Cinema Dispatch: Da 5 Bloods

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Da 5 Bloods and all the images you see in this review are owned by Netflix

Directed by Spike Lee

It’s not often that a film gets released at the EXACT moment it should be, but leave it to Spike Lee to make a movie worth talking about at a time when its message couldn’t be more relevant.  I’ve certainly liked more of Spike Lee’s movie’s than I haven’t with Chi-Raq being a downright masterpiece and it’s like movie studios are giving us anything else worth watching at this period of time (including Disney who thought putting Artemis Fowl on Disney+ was a better idea than just chucking it in a garbage can), so consider me pumped to see something important instead of just spending another evening watching reruns and staring at the ceiling!  Is Spike Lee’s timely examination of Black people’s relationship to the Vietnam War and by extension the systems created it which are still in place to this day, or is Lee like the rest of us and finds himself missing a step in these unusual times?  Let’s find out!!

Nearly fifty years after their tour in Vietnam, the remaining members of The Bloods return to Vietnam to reconnect, remember the good times, and find their fallen comrade Stormin’ Norman (Chadwick Boseman) who died during the war and whose body is still out there.  Our surviving members are Paul, Otis, Eddie, and Melvin (Delroy Lindo, Clarke Peters, Norm Lewis, and Isiah Whitlock Jr) as well as an unexpected fifth member David (Jonathan Majors) who’s the son of Paul and wants to keep an eye on him during this trip.  Now that’s all MOSTLY true, but there are some details missing such as the fact that The Bloods buried a whole bunch of gold back then and are out here to find it along with Stormin’ Norman to secure their retirements, though saying that to the US government who’s gold it is they’re digging up (it was supposed to be delivered to the Vietnamese government that was declared a loss after the plane crashed), so they omitted that part when they appealed to both countries’ governments to explore the area.  And so the journey begins, with our heroes telling stories of their time in the war, confronting the demons of their past, and hopefully leaving the country far richer than they entered it.  Will The Bloods find what they are looking for in this country they left long ago, and will it be what they came to find in the first place?  What hardships will they face along the way, and will their struggles ultimately be in vain?  How the heck is it that the ONE dude to die in the war was Black Panther!?  Isn’t he bulletproof!?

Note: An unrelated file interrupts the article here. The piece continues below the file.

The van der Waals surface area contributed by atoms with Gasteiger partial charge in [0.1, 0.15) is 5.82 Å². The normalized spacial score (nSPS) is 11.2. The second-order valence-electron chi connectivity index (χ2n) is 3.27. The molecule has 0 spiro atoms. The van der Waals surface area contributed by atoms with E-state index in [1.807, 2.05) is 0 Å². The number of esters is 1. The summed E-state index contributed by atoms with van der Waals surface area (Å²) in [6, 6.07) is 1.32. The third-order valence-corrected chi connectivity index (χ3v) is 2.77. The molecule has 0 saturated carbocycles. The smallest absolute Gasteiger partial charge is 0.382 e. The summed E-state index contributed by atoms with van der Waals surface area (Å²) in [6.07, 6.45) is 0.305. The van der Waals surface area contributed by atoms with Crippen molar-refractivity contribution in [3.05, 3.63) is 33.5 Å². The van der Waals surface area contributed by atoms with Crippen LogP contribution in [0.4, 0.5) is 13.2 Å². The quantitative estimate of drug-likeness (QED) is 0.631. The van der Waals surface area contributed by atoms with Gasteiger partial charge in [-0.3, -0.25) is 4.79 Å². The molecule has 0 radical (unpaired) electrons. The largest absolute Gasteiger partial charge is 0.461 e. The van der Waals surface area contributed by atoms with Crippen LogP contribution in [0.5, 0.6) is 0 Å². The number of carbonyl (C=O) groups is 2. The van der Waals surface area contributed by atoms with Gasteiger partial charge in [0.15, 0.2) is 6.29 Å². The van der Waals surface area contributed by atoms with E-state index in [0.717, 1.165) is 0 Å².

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“Did you find any vibranium yet?”     “That joke wasn’t funny the first time you made it, and it sure as heck isn’t funny the FIFTIETH time you made!!”

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Cinema Dispatch: BlacKkKlansman

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BlacKkKlansman and all the images you see in this review are owned by Focus Features